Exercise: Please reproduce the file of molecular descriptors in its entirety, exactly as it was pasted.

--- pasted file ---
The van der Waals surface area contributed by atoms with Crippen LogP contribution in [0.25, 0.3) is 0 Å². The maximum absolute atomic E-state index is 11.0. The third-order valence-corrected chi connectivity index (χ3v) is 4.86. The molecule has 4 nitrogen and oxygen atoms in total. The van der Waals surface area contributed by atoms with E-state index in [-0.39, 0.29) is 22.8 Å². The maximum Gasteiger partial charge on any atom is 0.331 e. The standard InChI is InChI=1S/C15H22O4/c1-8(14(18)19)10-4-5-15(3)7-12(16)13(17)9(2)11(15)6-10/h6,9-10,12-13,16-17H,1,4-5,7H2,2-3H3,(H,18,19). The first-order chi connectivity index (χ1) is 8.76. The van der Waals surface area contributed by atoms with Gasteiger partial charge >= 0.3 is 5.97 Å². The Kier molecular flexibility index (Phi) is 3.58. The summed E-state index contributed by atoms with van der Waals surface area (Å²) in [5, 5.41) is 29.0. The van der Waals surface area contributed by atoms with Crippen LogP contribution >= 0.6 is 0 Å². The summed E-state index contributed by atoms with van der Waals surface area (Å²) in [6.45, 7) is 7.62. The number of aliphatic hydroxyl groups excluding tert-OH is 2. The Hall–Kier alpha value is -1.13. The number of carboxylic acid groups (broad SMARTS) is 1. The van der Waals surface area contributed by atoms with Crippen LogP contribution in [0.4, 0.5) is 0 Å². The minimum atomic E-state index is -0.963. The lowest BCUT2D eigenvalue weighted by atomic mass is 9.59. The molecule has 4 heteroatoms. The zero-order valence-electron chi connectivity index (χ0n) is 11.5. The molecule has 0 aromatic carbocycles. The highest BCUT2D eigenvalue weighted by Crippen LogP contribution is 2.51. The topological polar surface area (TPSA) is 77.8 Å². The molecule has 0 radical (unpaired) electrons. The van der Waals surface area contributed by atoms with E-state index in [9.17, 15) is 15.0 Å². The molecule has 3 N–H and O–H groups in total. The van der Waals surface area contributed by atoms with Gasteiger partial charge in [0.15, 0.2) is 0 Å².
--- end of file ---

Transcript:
The van der Waals surface area contributed by atoms with Crippen LogP contribution in [0.25, 0.3) is 0 Å². The maximum absolute atomic E-state index is 11.0. The third-order valence-corrected chi connectivity index (χ3v) is 4.86. The molecule has 4 nitrogen and oxygen atoms in total. The van der Waals surface area contributed by atoms with E-state index in [-0.39, 0.29) is 22.8 Å². The maximum Gasteiger partial charge on any atom is 0.331 e. The standard InChI is InChI=1S/C15H22O4/c1-8(14(18)19)10-4-5-15(3)7-12(16)13(17)9(2)11(15)6-10/h6,9-10,12-13,16-17H,1,4-5,7H2,2-3H3,(H,18,19). The first-order chi connectivity index (χ1) is 8.76. The van der Waals surface area contributed by atoms with Gasteiger partial charge >= 0.3 is 5.97 Å². The Kier molecular flexibility index (Phi) is 3.58. The summed E-state index contributed by atoms with van der Waals surface area (Å²) in [5, 5.41) is 29.0. The van der Waals surface area contributed by atoms with Crippen LogP contribution >= 0.6 is 0 Å². The summed E-state index contributed by atoms with van der Waals surface area (Å²) in [6.45, 7) is 7.62. The number of aliphatic hydroxyl groups excluding tert-OH is 2. The Hall–Kier alpha value is -1.13. The number of carboxylic acid groups (broad SMARTS) is 1. The van der Waals surface area contributed by atoms with Crippen LogP contribution in [0.4, 0.5) is 0 Å². The minimum atomic E-state index is -0.963. The lowest BCUT2D eigenvalue weighted by atomic mass is 9.59. The molecule has 4 heteroatoms. The zero-order valence-electron chi connectivity index (χ0n) is 11.5. The molecule has 0 aromatic carbocycles. The highest BCUT2D eigenvalue weighted by Crippen LogP contribution is 2.51. The topological polar surface area (TPSA) is 77.8 Å². The molecule has 0 radical (unpaired) electrons. The van der Waals surface area contributed by atoms with E-state index in [9.17, 15) is 15.0 Å². The molecule has 3 N–H and O–H groups in total. The van der Waals surface area contributed by atoms with Gasteiger partial charge in [0.15, 0.2) is 0 Å².